The Last Voyage of Poe Blythe

by Ally Condie

Review

Poe and Call, orphans of the Outpost, have always wondered what lies beyond the walls of their confining city. When an opportunity to join the crew of a mining ship comes along, they both take it. Together, Poe and Call create a plan to jump ship to race towards freedom. Yet when the ship is attacked and Call is struck dead, Poe is left to seethe in anger at the Raiders who attacked them. In THE LAST VOYAGE OF POE BLYTHE, a glorious exploration of grief and revenge, Poe embarks on her last journey that starts off in anger but ends in understanding. THE LAST VOYAGE OF POE BLYTHE is a fast-paced, riveting tale that many readers will relate to.

The lead-in of this book was so gripping. I don’t know how Ally Condie did it but within the first five pages, she captures the reader’s attention and makes them fall in love with Call as much as Poe is in love with him. The writing was tremendously easy to read and fast-paced.

“Ally Condie explores grief and revenge expertly, creating a character as real as you and me. THE LAST VOYAGE OF POE BLYTHE is a well-crafted story with fantastic characters, superb action sequences and dystopian vibes.”

I was a bit hesitant to start this book. I read MATCHED when it first came out and didn’t like it at all. It was a bit slow and too romance-centric. However, this past autumn, Ally Condie wrote THE DARKDEEP with Brendan Reichs, which was imaginative and action-packed! So when I heard about THE LAST VOYAGE OF POE BLYTHE following a female captain of a mining ship seeking revenge, I knew I had to check it out. When I first read the synopsis, I thought this may be about pirates. Unfortunately, it is not. The ship the characters sail mines the gold at the bottom of the river. There are some scenes of Raiders overtaking the ship but none of the Raiders call the river their home. However, there are similar elements to that of pirates that I would recommend the book to readers who like pirates and sea-faring adventures.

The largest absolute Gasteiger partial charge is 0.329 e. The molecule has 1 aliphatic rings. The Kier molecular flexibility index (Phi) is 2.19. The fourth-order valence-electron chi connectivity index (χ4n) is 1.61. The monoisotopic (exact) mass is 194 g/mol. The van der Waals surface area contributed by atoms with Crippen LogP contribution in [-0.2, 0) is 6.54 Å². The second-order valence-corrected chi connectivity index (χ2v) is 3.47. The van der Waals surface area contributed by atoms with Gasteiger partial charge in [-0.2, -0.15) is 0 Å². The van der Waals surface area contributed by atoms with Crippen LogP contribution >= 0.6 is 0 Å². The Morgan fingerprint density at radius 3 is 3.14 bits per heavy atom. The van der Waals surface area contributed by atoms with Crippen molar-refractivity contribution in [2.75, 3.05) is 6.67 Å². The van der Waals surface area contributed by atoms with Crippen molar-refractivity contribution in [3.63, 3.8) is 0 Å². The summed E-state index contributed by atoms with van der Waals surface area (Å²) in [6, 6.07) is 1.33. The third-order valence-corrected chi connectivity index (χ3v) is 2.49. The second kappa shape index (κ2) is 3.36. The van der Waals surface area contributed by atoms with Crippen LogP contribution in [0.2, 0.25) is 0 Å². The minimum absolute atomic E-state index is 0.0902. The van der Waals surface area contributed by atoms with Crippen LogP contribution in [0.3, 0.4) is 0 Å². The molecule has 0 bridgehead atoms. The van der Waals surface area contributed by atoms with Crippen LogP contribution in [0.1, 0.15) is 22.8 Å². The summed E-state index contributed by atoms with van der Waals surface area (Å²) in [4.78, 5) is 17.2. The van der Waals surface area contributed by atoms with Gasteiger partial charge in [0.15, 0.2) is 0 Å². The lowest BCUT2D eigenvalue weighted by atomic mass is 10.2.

There are some dystopian undertones in this book. Instead of building a world, Condie placed us in a world that had ended and been reborn. People live in this one concentrated area called the Outpost. They exchange freedom for life under the supervision of the Admiral. Citizens of the Outpost believe that the outside world is not safe. Poe used to strive to break free from the Admiral’s hold which would have turned this into a dystopian novel, for sure. Instead, she decides to seek revenge for the death of a loved one and to do that, she needs the leverage the Admiral provides.

There were many paths the plot could take. It’s a revenge narrative. Yet, at one point, it was the mystery of a potential traitor. At another time, there was a survival plot. THE LAST VOYAGE OF POE BLYTHE connects it all but it does seem as if there was a bit too much going on. There didn’t seem to be one primary focus.

Condie created an entire cast of amazing characters. Each one was so well written. With Poe’s narrative — she doesn’t make small talk and knows very little about her crew — readers are only given the bare facts about each character at first. Condie lets readers interact with the characters through dialogue and action which immerses readers further into the story. It makes the cast of characters much more dimensional that way.

Poe is complicated, in-depth and relatable. Readers’ hearts will surely go out to her. Her grief is shrouded by her desire for unrelenting revenge against the Raiders. She makes many mistakes along the way which makes her relatable; yet, it may also make her unlikable. She’s a strict captain. She doesn’t want to make friends. She doesn’t like to make conversation. Poe is blinded by one path: ridding the world of Raiders. She intends to see her mission through without fail. Poe is such an excellent character.

There was a slight romance — that I wouldn’t even categorize as a romance — more like a mere desire. It is easy to decipher that Condie wanted there to be something between Poe and the other character, but there wasn’t. It would have been interesting to see how it turned out but Poe’s desire is underdeveloped and mostly imaginary.

The ending of THE LAST VOYAGE OF POE BLYTHE leaves it open to questions, even room for a possible sequel. Condie made the right choice in ending it that way, as it left readers wondering and wanting more.

This is a plot we’ve seen many times before. However, Ally Condie explores grief and revenge expertly, creating a character as real as you and me. THE LAST VOYAGE OF POE BLYTHE is a well-crafted story with fantastic characters, superb action sequences and dystopian vibes.